Original Yumm! Bowl
751 E. 11th Ave.
By now you are likely ready to walk and digest — a great time for an odd detour. Strolling south down Alder Street, we’ll turn right onto East 11th Avenue for the sake of seeing something that doesn’t exist anymore. Really, we’re paying some respect. 751 E. 11th Ave. is where parts of the 1978 zany classic “Animal House” were filmed. Home of the Psi Deuteron chapter of Phi Sigma Kappa fraternity from 1959-1967, the house fell into disrepair and was demolished in 1986. Today, perhaps as a sign of fate or irony, the site is now home to the School of Education and Counseling for Northwest Christian University. Head to the parking entrance and look for a boulder: it has a plaque that commemorates the Delta House location. Next time you watch “Animal House,” keep an eye out for other Eugene spots: much of the film was shot around the UO campus, the parade and road trip took place in Cottage Grove (and the marching bands were from Eugene’s own Sheldon and Churchill High Schools), and it’s thought that Greg and Mandy’s scene in the MG was filmed on top of Skinner Butte. Much of the movie’s wardrobe is local too: since John Landis had such a small budget, his wife Deborah thrifted for costumes at area secondhand stores. Nearly 40 years later, please stop and take a moment to reflect: No more will anyone dump a whole truckload of fizzies into the varsity swim meet. No one will deliver the medical school cadavers to the alumni dinner. And no more will Halloween see the trees filled with underwear. Oh well. “Grab a brew. Don't cost nothin’.”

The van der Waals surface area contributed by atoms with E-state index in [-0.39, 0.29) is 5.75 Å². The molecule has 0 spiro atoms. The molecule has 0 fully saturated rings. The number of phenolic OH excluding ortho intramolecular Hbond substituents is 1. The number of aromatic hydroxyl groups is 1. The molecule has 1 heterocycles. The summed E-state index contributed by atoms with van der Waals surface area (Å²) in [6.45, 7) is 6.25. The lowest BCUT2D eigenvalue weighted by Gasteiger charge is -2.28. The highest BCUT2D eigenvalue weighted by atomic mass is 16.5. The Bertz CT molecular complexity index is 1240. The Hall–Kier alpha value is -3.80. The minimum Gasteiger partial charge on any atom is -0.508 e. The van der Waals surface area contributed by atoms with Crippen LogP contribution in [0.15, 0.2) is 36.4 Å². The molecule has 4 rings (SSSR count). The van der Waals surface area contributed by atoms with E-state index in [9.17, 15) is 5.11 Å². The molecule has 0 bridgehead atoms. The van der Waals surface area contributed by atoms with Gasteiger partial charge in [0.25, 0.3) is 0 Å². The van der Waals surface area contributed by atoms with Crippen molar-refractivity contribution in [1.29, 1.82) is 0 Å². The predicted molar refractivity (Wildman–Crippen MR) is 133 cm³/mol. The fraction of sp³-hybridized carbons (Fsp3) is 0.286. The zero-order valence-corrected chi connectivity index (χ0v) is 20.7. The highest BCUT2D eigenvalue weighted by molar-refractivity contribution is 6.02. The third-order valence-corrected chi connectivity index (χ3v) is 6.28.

Mashed potatoes and cheap lager
1214 Kincaid St.
After stopping to reflect on what was and no longer is, it’s time to turn around and head back to Alder Street. We’ll continue south, going past a row of little shops and eateries that continues as we turn left and head east on East 13th Avenue. Turning left onto Kincaid Street, it’s time for a classic. Right across the street from the eastern edge of the UO campus and located in the historic John Rennie house (built in the 1920s), Rennie’s Landing is a favorite watering hole. “We love our Ducks,” they say at Rennie’s, “but opponent’s fans are welcome too.” Fair enough. Also open for breakfast, lunch and dinner, sports of all kinds are showing on six TVs throughout the interior (and one more on the upper deck). Nine craft and specialty beers, two domestics and 2 Towns hard cider are pouring, but also check out the trademark Rennie’s Lemonade. Locally made art is sprinkled throughout the second floor, including sculptor David Thompson’s metalwork of a McKenzie River boatman, and paintings by George Von Der Linden (who also carved a signature whale over the fireplace). Over the front door hangs a large aerial photograph, taken in the 1930s, to help plan the site for what is now the Knight Library.